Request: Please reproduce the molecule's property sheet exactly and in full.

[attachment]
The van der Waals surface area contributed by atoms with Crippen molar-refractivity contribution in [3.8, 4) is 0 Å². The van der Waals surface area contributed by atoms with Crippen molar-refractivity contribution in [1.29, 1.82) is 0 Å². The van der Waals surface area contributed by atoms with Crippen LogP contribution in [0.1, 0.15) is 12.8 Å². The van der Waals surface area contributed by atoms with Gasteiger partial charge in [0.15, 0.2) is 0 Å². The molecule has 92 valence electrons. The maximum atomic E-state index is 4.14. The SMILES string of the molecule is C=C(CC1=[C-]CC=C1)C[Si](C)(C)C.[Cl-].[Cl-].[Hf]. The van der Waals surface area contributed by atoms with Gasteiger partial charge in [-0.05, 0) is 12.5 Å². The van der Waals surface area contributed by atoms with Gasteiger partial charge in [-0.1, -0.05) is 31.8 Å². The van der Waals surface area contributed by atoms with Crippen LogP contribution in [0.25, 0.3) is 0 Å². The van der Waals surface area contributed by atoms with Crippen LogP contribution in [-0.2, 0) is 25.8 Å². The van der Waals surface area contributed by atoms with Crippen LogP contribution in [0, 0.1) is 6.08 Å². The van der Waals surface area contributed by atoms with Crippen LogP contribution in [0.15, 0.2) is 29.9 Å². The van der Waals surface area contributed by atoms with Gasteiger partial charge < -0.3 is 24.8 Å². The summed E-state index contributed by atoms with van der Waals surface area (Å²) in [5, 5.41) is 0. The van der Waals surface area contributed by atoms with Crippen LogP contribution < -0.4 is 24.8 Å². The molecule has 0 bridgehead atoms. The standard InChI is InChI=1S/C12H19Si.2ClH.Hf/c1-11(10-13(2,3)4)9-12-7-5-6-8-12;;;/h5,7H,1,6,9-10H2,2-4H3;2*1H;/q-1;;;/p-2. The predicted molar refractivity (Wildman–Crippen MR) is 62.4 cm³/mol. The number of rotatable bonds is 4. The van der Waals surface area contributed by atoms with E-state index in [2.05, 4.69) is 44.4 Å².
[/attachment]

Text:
The van der Waals surface area contributed by atoms with Crippen molar-refractivity contribution in [3.8, 4) is 0 Å². The van der Waals surface area contributed by atoms with Crippen molar-refractivity contribution in [1.29, 1.82) is 0 Å². The van der Waals surface area contributed by atoms with Crippen LogP contribution in [0.1, 0.15) is 12.8 Å². The van der Waals surface area contributed by atoms with Gasteiger partial charge in [0.15, 0.2) is 0 Å². The molecule has 92 valence electrons. The maximum atomic E-state index is 4.14. The SMILES string of the molecule is C=C(CC1=[C-]CC=C1)C[Si](C)(C)C.[Cl-].[Cl-].[Hf]. The van der Waals surface area contributed by atoms with Gasteiger partial charge in [-0.05, 0) is 12.5 Å². The van der Waals surface area contributed by atoms with Gasteiger partial charge in [-0.1, -0.05) is 31.8 Å². The van der Waals surface area contributed by atoms with Crippen LogP contribution in [0.25, 0.3) is 0 Å². The van der Waals surface area contributed by atoms with Crippen LogP contribution in [-0.2, 0) is 25.8 Å². The van der Waals surface area contributed by atoms with Crippen LogP contribution in [0, 0.1) is 6.08 Å². The van der Waals surface area contributed by atoms with Crippen LogP contribution in [0.15, 0.2) is 29.9 Å². The van der Waals surface area contributed by atoms with Gasteiger partial charge < -0.3 is 24.8 Å². The summed E-state index contributed by atoms with van der Waals surface area (Å²) in [5, 5.41) is 0. The van der Waals surface area contributed by atoms with Crippen LogP contribution < -0.4 is 24.8 Å². The molecule has 0 bridgehead atoms. The standard InChI is InChI=1S/C12H19Si.2ClH.Hf/c1-11(10-13(2,3)4)9-12-7-5-6-8-12;;;/h5,7H,1,6,9-10H2,2-4H3;2*1H;/q-1;;;/p-2. The predicted molar refractivity (Wildman–Crippen MR) is 62.4 cm³/mol. The number of rotatable bonds is 4. The van der Waals surface area contributed by atoms with E-state index in [2.05, 4.69) is 44.4 Å².